A group of researchers at the Massachusetts Institute of Technology (MIT) in the US have developed an aircraft that is powered by an ion wind propulsion system.

The system uses ionic wind, also known as electro-aerodynamic thrust, which generates adequate power to propel the aircraft to fly for longer durations.

First identified in the 1920s, electro-aerodynamic thrust is a force that can be produced when a current is passed between a thin and a thick electrode.

The aircraft has no moving parts such as propellers, fans and turbine blades in its propulsion system.

The tests conducted across the gymnasium in MIT’s duPont Athletic Center, during which the researchers flew the aircraft ten times from a 60m distance.

“This has potentially opened new and unexplored possibilities for aircraft, which are quieter, mechanically simpler, and do not emit combustion emissions.”

MIT aeronautics and astronautics associate professor Steven Barrett said: “This is the first-ever sustained flight of a plane with no moving parts in the propulsion system.

“This has potentially opened new and unexplored possibilities for aircraft, which are quieter, mechanically simpler, and do not emit combustion emissions.”

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According to Barrett, ion wind propulsion systems could be used to operate quieter drones in the future.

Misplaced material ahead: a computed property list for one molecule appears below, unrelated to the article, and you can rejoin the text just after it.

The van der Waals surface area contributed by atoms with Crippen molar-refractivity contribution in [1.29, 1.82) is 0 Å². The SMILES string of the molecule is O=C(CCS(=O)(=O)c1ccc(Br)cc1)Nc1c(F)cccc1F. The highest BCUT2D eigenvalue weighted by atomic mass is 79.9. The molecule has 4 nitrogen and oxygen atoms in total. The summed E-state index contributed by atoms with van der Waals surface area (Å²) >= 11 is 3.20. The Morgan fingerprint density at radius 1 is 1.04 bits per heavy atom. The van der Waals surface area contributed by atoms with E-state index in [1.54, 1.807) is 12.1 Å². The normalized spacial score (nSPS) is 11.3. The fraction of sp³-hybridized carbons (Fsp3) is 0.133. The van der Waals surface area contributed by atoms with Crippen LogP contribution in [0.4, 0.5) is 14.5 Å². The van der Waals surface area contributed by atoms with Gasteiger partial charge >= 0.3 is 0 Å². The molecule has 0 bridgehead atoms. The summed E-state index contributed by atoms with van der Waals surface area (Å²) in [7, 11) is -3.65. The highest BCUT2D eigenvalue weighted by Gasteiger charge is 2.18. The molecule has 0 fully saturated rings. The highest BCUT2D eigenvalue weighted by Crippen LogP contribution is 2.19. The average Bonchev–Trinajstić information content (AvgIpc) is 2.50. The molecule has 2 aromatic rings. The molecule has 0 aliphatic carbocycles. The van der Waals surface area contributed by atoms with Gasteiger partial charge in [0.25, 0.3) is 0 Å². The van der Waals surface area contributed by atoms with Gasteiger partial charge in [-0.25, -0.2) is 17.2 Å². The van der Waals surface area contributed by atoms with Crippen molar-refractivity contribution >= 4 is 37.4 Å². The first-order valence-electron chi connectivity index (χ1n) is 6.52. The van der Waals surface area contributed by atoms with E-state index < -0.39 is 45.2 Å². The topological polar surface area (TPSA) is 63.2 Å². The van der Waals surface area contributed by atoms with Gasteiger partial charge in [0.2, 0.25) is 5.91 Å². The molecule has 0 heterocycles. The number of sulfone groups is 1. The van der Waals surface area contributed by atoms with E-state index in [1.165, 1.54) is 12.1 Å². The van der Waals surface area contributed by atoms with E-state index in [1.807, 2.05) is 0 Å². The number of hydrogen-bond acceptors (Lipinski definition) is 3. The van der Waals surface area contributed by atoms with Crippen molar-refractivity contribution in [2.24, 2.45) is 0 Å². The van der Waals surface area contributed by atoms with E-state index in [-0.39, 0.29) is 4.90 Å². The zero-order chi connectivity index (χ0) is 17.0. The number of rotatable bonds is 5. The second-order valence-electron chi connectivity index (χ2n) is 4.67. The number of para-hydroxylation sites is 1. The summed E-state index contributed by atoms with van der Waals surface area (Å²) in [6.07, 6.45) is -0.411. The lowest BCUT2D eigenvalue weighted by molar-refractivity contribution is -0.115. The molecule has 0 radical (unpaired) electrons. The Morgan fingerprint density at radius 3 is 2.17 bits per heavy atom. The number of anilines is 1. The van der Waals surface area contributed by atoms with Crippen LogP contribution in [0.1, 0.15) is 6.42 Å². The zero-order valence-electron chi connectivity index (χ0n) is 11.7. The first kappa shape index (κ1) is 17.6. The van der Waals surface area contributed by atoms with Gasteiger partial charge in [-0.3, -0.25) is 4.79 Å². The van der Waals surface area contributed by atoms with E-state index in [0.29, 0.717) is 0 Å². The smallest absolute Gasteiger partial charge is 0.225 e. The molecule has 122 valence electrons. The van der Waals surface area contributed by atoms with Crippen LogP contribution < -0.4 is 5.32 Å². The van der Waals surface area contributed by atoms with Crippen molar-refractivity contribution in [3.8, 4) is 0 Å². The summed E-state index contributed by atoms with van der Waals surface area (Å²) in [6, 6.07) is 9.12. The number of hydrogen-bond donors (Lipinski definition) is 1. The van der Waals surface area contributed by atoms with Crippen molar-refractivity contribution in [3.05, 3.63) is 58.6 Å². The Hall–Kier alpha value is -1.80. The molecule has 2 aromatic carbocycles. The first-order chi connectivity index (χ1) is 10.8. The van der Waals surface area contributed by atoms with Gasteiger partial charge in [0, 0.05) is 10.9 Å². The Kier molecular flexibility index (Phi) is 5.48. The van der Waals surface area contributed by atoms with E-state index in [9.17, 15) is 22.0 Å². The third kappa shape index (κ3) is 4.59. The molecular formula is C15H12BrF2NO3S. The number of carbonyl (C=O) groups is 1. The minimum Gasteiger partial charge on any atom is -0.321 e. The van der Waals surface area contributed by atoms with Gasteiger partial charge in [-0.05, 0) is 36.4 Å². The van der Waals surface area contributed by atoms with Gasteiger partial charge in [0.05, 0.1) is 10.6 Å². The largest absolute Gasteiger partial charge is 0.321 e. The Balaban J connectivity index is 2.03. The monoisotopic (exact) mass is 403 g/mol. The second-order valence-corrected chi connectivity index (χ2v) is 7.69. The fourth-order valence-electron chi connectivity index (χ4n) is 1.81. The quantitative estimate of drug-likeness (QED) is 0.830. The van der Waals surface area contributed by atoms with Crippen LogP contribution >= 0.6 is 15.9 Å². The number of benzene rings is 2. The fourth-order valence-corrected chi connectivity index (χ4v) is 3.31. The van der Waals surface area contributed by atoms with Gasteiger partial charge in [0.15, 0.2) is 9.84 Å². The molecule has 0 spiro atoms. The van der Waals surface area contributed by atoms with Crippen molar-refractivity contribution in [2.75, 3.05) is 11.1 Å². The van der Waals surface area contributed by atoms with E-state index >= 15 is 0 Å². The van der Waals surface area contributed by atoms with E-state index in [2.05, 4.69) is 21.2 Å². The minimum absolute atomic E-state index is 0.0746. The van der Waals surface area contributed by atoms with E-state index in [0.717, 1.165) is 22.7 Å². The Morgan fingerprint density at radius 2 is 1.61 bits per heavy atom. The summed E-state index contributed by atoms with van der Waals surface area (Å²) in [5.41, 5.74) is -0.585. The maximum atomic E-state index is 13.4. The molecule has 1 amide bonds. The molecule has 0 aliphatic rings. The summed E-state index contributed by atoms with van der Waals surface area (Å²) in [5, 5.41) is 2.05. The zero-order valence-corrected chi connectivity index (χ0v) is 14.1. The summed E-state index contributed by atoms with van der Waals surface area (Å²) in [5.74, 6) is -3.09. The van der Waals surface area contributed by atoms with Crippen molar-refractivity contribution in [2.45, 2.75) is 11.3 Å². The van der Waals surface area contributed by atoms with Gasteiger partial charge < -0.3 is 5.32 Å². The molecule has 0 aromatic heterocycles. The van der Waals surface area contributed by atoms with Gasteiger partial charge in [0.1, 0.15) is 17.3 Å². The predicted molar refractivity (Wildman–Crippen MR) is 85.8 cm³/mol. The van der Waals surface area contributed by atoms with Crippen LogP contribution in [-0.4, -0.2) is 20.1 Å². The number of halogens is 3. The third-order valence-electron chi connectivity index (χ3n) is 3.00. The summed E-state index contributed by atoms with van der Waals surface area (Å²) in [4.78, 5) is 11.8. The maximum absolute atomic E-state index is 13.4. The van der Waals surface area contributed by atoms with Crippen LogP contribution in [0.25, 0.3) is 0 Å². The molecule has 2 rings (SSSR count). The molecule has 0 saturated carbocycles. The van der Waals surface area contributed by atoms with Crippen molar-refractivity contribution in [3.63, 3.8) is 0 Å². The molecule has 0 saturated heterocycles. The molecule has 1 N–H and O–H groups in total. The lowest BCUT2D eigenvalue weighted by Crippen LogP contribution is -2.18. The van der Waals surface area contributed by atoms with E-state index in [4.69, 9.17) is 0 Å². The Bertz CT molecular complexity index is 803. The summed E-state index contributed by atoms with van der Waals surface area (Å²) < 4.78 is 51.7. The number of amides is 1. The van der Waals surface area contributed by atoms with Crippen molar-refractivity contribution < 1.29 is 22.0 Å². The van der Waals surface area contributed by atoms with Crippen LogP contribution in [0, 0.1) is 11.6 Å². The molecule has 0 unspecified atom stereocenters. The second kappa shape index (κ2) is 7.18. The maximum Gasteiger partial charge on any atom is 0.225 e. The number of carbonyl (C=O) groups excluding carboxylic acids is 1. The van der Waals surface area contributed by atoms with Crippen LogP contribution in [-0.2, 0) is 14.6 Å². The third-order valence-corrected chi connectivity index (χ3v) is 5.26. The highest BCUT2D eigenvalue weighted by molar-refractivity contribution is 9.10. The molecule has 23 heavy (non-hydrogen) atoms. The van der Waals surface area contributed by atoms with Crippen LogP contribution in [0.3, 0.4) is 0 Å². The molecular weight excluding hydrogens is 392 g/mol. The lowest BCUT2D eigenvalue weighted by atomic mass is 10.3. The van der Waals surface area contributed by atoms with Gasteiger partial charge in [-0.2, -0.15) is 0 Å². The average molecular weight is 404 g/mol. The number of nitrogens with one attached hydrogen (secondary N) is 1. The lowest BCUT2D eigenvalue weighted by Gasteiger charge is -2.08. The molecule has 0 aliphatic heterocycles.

When combined with traditional combustion systems, ion propulsion is also expected to create more fuel-efficient, hybrid passenger jets and other large aircraft.

The newly developed aircraft weighs around five pounds and looks similar to a large, lightweight glider.

It has a 5m wingspan and is equipped with a set of thin wires, which are positioned along and beneath the front end of the plane’s wing.

The wires are designed to act as positively charged electrodes while similarly arranged thicker wires runing along the back end of the aircraft’s wing are used to serve as negative electrodes.

The plane’s fuselage features a stack of lithium-polymer batteries that can supply electricity at 40,000V to positively charge the wires through a power converter.

MIT Lincoln Laboratory Autonomous Systems Line, Singapore-MIT Alliance for Research and Technology (SMART) and Professor Amar G. Bose Research Grant have supported the research that developed the aircraft.